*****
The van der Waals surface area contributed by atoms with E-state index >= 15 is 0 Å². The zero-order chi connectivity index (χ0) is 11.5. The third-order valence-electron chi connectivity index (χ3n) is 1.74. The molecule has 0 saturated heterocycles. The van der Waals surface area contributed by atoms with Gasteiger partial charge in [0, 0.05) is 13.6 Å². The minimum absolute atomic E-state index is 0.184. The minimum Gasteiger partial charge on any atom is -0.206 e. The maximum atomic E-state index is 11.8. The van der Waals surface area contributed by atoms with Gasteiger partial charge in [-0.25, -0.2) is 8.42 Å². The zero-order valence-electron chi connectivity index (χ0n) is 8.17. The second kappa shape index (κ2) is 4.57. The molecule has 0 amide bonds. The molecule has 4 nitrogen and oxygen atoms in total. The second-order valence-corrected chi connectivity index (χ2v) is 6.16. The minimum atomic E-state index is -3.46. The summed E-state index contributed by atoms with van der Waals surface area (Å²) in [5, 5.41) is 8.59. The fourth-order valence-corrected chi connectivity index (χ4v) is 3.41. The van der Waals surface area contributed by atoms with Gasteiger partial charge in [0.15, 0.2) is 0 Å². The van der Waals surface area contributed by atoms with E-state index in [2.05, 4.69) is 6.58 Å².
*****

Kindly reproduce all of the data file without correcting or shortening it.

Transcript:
The van der Waals surface area contributed by atoms with E-state index >= 15 is 0 Å². The zero-order chi connectivity index (χ0) is 11.5. The third-order valence-electron chi connectivity index (χ3n) is 1.74. The molecule has 0 saturated heterocycles. The van der Waals surface area contributed by atoms with Gasteiger partial charge in [0, 0.05) is 13.6 Å². The minimum absolute atomic E-state index is 0.184. The minimum Gasteiger partial charge on any atom is -0.206 e. The maximum atomic E-state index is 11.8. The van der Waals surface area contributed by atoms with Gasteiger partial charge in [-0.25, -0.2) is 8.42 Å². The zero-order valence-electron chi connectivity index (χ0n) is 8.17. The second kappa shape index (κ2) is 4.57. The molecule has 0 amide bonds. The molecule has 4 nitrogen and oxygen atoms in total. The second-order valence-corrected chi connectivity index (χ2v) is 6.16. The minimum atomic E-state index is -3.46. The summed E-state index contributed by atoms with van der Waals surface area (Å²) in [5, 5.41) is 8.59. The fourth-order valence-corrected chi connectivity index (χ4v) is 3.41. The van der Waals surface area contributed by atoms with Gasteiger partial charge in [0.15, 0.2) is 0 Å². The van der Waals surface area contributed by atoms with E-state index in [2.05, 4.69) is 6.58 Å².